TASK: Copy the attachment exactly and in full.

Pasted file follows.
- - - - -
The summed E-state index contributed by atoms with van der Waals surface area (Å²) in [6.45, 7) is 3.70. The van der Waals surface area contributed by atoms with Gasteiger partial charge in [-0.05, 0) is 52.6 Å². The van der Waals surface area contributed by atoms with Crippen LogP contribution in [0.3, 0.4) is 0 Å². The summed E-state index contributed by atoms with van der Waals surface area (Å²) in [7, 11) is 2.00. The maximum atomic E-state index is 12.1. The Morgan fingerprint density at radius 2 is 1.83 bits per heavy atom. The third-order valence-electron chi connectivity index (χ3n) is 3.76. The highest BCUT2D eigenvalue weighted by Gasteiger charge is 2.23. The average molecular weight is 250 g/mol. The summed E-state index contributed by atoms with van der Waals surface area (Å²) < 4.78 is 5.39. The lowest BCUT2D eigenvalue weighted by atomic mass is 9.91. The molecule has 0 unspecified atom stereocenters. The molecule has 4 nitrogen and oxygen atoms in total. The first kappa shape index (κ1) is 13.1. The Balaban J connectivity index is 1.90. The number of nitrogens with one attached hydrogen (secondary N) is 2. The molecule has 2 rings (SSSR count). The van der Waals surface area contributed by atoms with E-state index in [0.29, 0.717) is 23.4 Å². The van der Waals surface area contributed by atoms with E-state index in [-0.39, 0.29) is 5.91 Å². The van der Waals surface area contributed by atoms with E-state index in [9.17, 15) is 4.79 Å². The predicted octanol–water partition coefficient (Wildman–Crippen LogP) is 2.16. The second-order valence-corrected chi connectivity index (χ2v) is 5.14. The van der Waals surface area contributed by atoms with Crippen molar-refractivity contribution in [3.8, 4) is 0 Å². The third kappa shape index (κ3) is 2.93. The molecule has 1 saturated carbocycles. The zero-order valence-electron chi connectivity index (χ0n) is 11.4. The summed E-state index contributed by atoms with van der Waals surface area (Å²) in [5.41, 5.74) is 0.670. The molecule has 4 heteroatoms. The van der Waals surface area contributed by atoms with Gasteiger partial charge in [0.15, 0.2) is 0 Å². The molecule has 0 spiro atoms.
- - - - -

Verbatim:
The summed E-state index contributed by atoms with van der Waals surface area (Å²) in [6.45, 7) is 3.70. The van der Waals surface area contributed by atoms with Gasteiger partial charge in [-0.05, 0) is 52.6 Å². The van der Waals surface area contributed by atoms with Crippen LogP contribution in [0.3, 0.4) is 0 Å². The summed E-state index contributed by atoms with van der Waals surface area (Å²) in [7, 11) is 2.00. The maximum atomic E-state index is 12.1. The Morgan fingerprint density at radius 2 is 1.83 bits per heavy atom. The third-order valence-electron chi connectivity index (χ3n) is 3.76. The highest BCUT2D eigenvalue weighted by Gasteiger charge is 2.23. The average molecular weight is 250 g/mol. The summed E-state index contributed by atoms with van der Waals surface area (Å²) < 4.78 is 5.39. The lowest BCUT2D eigenvalue weighted by atomic mass is 9.91. The molecule has 0 unspecified atom stereocenters. The molecule has 4 nitrogen and oxygen atoms in total. The first kappa shape index (κ1) is 13.1. The Balaban J connectivity index is 1.90. The number of nitrogens with one attached hydrogen (secondary N) is 2. The molecule has 2 rings (SSSR count). The van der Waals surface area contributed by atoms with E-state index in [0.29, 0.717) is 23.4 Å². The van der Waals surface area contributed by atoms with E-state index in [-0.39, 0.29) is 5.91 Å². The van der Waals surface area contributed by atoms with E-state index in [9.17, 15) is 4.79 Å². The predicted octanol–water partition coefficient (Wildman–Crippen LogP) is 2.16. The second-order valence-corrected chi connectivity index (χ2v) is 5.14. The van der Waals surface area contributed by atoms with Crippen molar-refractivity contribution in [3.8, 4) is 0 Å². The third kappa shape index (κ3) is 2.93. The molecule has 1 saturated carbocycles. The zero-order valence-electron chi connectivity index (χ0n) is 11.4. The summed E-state index contributed by atoms with van der Waals surface area (Å²) in [5.41, 5.74) is 0.670. The molecule has 4 heteroatoms. The van der Waals surface area contributed by atoms with Gasteiger partial charge in [0.15, 0.2) is 0 Å². The molecule has 0 spiro atoms.